“My instinct tells me when I see an email come in I need to check it immediately,” said Greene, senior business transformation & operational excellence consultant for Duke Clinical Research Institute. “Turning off my notifications is an easy way to maintain my concentration during meetings.”

Debbie Suggs, senior IT analyst for Duke’s Office of Information Technology, said turning off notifications helps colleagues, too. Other attendees in virtual meetings can hear the dings from your computer and phone. 

“The noises break your focus during the meeting,” she said.

Add a buffer between meetings

Shanna Fitzpatrick learned to schedule a break in between video meetings after the first couple of weeks at home in March.

Shanna Fitzpatrick gives herself at least 30 minutes in between virtual meetings. Photo courtesy of Shanna Fitzpatrick.“I was basically giving myself 30 seconds to move from meeting to meeting,” said Fitzpatrick, associate dean for finance and administration and chief financial officer for the Duke Graduate School. “I would scramble to review my talking points, presentations, and notes.”

By April, Fitzpatrick was giving herself at least 30 minutes between her roughly four meetings a day. She uses the buffer time to stretch, go on a short walk or get other work done. And she protects that time by blocking it off on her calendar so no meetings get scheduled. 

“We’d have a natural break between meetings if we were all on campus because we’d have to walk from one place to the next,” Fitzpatrick said. “I realize it’s important to give myself that break from the screen. When I do that, I feel more focused during my next appointment.”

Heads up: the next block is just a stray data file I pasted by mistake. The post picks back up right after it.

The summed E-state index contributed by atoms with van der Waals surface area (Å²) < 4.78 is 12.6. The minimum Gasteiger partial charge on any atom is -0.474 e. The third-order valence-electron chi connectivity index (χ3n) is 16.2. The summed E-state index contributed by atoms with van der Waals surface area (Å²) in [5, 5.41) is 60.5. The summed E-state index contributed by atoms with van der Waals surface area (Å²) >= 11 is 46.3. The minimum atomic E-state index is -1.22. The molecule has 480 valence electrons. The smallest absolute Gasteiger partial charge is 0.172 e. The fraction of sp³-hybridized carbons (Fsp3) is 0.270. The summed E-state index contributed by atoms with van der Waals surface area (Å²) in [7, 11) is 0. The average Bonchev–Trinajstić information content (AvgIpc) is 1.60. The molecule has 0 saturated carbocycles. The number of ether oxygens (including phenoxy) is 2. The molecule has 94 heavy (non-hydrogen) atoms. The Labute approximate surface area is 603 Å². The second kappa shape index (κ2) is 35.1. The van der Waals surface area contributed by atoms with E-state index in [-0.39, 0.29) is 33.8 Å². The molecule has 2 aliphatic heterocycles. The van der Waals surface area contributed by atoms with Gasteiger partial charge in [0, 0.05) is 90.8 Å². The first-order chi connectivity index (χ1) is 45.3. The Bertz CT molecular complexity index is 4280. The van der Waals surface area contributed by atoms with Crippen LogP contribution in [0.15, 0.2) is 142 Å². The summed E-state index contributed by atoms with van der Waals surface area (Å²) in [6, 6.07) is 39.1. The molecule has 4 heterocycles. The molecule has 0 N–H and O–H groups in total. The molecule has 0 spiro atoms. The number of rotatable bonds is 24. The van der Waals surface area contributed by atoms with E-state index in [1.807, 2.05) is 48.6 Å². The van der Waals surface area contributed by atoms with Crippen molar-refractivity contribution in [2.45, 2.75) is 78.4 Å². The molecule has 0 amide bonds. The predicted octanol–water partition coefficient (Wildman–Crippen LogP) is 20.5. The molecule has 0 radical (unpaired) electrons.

Turn your video offWorking@Duke writer Jonathan Black's profile picture appears when his video is off on a Zoom call.
While Suggs generally advises keeping the video camera on during virtual meetings, she says there are instances when turning your camera off can help you and others listen more effectively.

She suggests turning your camera off when bandwidth is low or if a meeting becomes choppy to improve your audio. If there are visual distractions like family members in and out of frame or you’re moving to another room, switch the camera off.

You can turn off video during a meeting on Zoom by hitting the “Stop Video” button on the bottom toolbar. Webex and Microsoft Teams provide instructions on how to disable video.

With the video camera off, you can still see others, listen to the meeting and communicate. In place of video, either a black box with your name will appear or a photo that you uploaded to be your profile picture. Zoom, Webex and Microsoft Teams allow you to upload a profile picture. 

“You want to ask yourself if your visuals and background are taking attention away from the meeting,” Suggs said. “You can always keep your camera off until it’s time to speak to the group.”

Help share the proactive and extensive work being done by all Duke community members during the COVID-19 outbreak. Send ideas, shout-outs and photographs here or write working@duke.edu.